The “Seamanship Award” was given to Storm Trysail Club member Rich Wilson - the youngest winning Skipper of the Newport Bermuda Race (in 1980), and 2-time competitor in the Vendée Globe Race (solo, non-stop, around the world). In 2017, he became the oldest competitor ever to complete the race. He has also set multiple double-handed long distance records, and recorded a 2nd in the 2004 Transatlantic Race.
NEW! Announcing a new Safety-at-Sea Seminar for Texas and Gulf Coast area sailors at Lakewood Yacht Club, 2425 NASA Parkway Seabrook, Texas 77586, April 14, 2018. Rich du Moulin will moderate.
NOTE: World Sailing (Hands-on) Seminar fully subscribed. US Sailing SAS Seminar still available.
For those of you who find the timing or location of our seminar inconvenient, we’d like you to be aware of two other such seminars that offer the same offshore certifications.
For registration go to: https://sas.cruisingclub.org/course/sas2018
The other seminar is organized by Marine Trades Association of Maryland and it will be held in Annapolis, Maryland on the weekend of March 24-25, 2018. Information regarding this seminar can be found at http://mtam.org/ and clicking on the Red Button labeled Safety at Sea.
LARCHMONT, N.Y. (October 8, 2017)– Over 360 college students from the United States, as well as international teams from Canada and France, participated in the 2017 Storm Trysail Foundation’s Intercollegiate Offshore Regatta (IOR).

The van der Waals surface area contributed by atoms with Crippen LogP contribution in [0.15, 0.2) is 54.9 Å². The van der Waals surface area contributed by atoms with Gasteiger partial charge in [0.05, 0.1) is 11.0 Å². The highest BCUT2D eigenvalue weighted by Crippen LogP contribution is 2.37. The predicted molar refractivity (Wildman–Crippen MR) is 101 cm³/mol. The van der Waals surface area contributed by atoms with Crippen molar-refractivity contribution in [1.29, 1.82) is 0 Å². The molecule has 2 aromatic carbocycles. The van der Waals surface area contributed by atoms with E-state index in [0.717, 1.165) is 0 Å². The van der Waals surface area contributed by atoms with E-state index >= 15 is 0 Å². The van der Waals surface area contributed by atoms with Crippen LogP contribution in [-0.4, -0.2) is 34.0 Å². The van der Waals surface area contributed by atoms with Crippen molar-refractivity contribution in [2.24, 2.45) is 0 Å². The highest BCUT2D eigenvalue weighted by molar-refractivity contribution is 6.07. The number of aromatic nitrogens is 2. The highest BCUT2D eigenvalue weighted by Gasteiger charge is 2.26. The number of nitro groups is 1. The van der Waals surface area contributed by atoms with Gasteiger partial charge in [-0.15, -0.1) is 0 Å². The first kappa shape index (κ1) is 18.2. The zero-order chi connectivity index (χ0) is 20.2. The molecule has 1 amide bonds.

Boston University took home the overall honors and the “Paul Hoffmann Trophy”
Youth getting hands on offshore equipment training on Dave Irish’s No Surprise.
It's not so much thinking out of the box; it's realizing that we built the box and that we must climb out of it. That's the scenario with introducing young people to keelboat sailing.
The growth of organized youth sailing in the USA has kept the focus on small age-based dinghies, with attempts to introduce alternatives often halted by fears of getting left behind. While participation in youth-type dinghies has seen tremendous growth, it has come at the expense of everything else.